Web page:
By SETH J. FRANTZMAN
US President Barack Obama met Israel’s President Reuven Rivlin on December 10. The usual flowery words and statements were made. Obama noted that “although obviously this is a time at which the prospects of serious peace may seem distant, it is important that we continue to try…I know that President Rivlin has made it one of his hallmarks to improve dialogue between Israelis and Palestinians.”
Obama also knows that the Presidency in Israel is largely ceremonial. Privately US administration officials were more critical, claiming that Secretary of State John Kerry saw no answers to the issue of peace and that the US would find it harder to keep Israel from being isolated. At a recent Saban Forum at Brookings, Kerry had also had dire warning for Israel, claiming the country was walking towards a one-state solution. This has been the Obama administration’s message for years now. They have tried to tell Israelis and American Jewish supporters that they have Israel’s best interests at heart.
An MLK for Israel? The rise of Ayman Odeh
At the moment this is happening the Joint List leader Ayman Odeh has been on a tour of the US. When Odeh was chosen to head the Joint List it was an unexpected choice. Never having been an MK he was asked to head a fragmented group of mostly Arab political parties that spanned the political spectrum from the Islamic right to the communist left, from Arab nationalism to coexistence. Privately many of those who voted for the Joint List in january admitted, this was a strategic partnership born of Israel raising the electoral threshold, some estimated the partnership would fall apart within months of joining the Knesset. But the List has remained together, with as much staying power as Israel’s fractious coalition seems to have.
Odeh got some press when he was chosen as a leader. He wrote an oped for ‘The Guardian’. He was seen as youthful (40 years old), intellectual, and, as one Jewish writer claimed, he had “what looks exactly like an average Israeli Jewish family.” Those closest to him re-iterated that this man could be a transformative figure. They called him “our Martin Luther King.” Whether this MLK narrative was thought up by those around him or by Odeh himself, it has been a constant theme of his campaign and his speeches. When he first spoke to the Knesset he stressed this “I have a dream” vision for a country in which Palestinian Arabs were more equal citizens, and “integrated” into sectors of the economy and racism was reduced. Nice ideas, although Israeli society constantly appears to be more racist and divided year by year; hatred of Arabs has more normalcy in normative politics, and even on the Jewish “left” there is open discussion that Arabs pose a “demographic” threat to the state. Rather than large numbers wanting Arabs integrated into the elite work force or ending segregation, many voters claim they think Arabs should be barred from voting. Odeh’s message of integration is in contrast to some of the voices from the Arab community in Israel that has tended to have combative views towards the state of Israel, often speaking more about the Palestinian struggle in the West Bank and Gaza, and running afoul of Israel’s media, portrayed as traitors and pariahs. But on the eve of the 2015 elections even Haneen Zoabi was toned down in her critique, and embrace of coexistence. She went to the Alternative Information Center in Jerusalem and tried to encourage veteran Jewish leftists that they could vote for a party that wasn’t their normal Hadash constituency. Many of these radical lefties might have been post-Zionists or anti-Zionists, but Zuabi or others didn’t appeal to them.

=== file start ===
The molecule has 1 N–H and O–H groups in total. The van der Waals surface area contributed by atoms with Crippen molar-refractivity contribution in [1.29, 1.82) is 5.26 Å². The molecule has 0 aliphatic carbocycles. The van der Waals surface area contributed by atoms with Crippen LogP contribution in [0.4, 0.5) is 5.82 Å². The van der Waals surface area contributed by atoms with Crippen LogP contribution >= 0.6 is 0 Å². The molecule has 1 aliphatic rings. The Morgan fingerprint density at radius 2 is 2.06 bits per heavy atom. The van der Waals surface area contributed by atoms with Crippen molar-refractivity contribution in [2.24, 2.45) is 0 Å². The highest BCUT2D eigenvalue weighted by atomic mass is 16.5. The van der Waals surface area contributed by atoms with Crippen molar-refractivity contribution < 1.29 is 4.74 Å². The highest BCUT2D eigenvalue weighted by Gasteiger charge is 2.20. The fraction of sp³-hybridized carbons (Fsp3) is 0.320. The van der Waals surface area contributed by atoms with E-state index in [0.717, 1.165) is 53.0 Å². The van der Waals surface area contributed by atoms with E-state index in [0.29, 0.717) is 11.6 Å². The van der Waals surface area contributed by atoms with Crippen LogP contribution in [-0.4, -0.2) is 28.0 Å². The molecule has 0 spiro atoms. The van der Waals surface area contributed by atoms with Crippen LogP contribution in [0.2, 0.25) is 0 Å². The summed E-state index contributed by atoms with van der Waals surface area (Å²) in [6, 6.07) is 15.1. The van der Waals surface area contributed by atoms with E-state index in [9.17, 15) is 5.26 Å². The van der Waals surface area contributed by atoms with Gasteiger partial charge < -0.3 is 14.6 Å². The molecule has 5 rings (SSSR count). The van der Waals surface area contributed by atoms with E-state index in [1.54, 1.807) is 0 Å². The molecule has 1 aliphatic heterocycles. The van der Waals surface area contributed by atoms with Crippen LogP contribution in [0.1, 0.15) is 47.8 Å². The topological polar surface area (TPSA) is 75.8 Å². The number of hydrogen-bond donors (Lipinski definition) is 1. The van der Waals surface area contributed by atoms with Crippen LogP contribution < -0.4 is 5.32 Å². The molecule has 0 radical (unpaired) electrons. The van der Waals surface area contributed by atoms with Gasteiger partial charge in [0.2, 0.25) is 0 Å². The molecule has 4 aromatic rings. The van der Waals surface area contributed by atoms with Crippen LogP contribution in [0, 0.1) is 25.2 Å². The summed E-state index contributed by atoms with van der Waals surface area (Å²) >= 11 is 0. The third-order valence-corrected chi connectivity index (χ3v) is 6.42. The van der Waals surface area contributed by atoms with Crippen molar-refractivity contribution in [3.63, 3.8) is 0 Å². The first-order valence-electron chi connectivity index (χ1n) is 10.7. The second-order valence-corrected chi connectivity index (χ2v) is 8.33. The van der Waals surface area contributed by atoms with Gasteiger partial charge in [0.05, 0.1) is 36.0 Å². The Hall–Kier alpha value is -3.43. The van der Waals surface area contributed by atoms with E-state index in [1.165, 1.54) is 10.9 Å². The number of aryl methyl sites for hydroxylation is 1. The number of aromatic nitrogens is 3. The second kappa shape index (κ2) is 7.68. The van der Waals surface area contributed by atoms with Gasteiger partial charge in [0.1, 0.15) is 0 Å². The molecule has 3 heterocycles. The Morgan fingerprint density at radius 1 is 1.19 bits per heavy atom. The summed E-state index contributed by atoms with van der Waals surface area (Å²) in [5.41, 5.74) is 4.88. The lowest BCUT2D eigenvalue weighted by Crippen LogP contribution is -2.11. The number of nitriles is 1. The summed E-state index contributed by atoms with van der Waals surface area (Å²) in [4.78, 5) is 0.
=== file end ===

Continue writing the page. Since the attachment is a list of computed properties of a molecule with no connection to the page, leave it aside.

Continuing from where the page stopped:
In the midst of speaking to the media about his MLK-like qualities, Odeh did something unusual, he went out and actually did something that was MLK-like. Before being sworn in to the Knesset Odeh embarked on a “long march” for Bedouin rights, from the Negev to the Knesset. I covered the march in two pieces for The Jerusalem Post. It was a fascinating experience. The core group of 100 or so marchers were mostly from the Hadash part of the List, but there were others who came, such as Bedouin activists and also Balad supporters.
When the ‘long march’ was over, it had little impact. Balad supporters I spoke with said they felt this wouldn’t work. Odeh talked about doing another march from the Galilee. But he was tired after having walked 130 kilometers in three days. Despite the rousing songs and food at Abu Ghosh on the second night, it was clear, the other members of this list were not into a long civil rights struggle. There would be no more marches.
The Joint List has been ignored by Israel’s political system. Netanyahu and Opposition leader Isaac Herzog talk more about whose Zionism is the real Zionism than about any issues of minority rights. Herzog constantly reminds the public that if he were Prime Minister he would be tougher on security and that he wants to preserve a Zionist and Jewish state. This has little to do with the List’s struggles. They also recall that Zionist Camp tried to ban Zoabi from running. It’s hard to want to ban political parties from running and then work with them. In general this is part of the divide between the Zionist “left” and the parties Odeh represents. When Odeh speak at a Peace Now conference he claimed it was traditionally the Left that suppressed Arabs in Israel. Jamal Zahalkha famously called out Stav Shaffir and left wing Jewish members of the Knesset in a speech on this topic in September. After all, who created the acceptance committees and built kibbutzim atop Palestinian villages in the 1950s?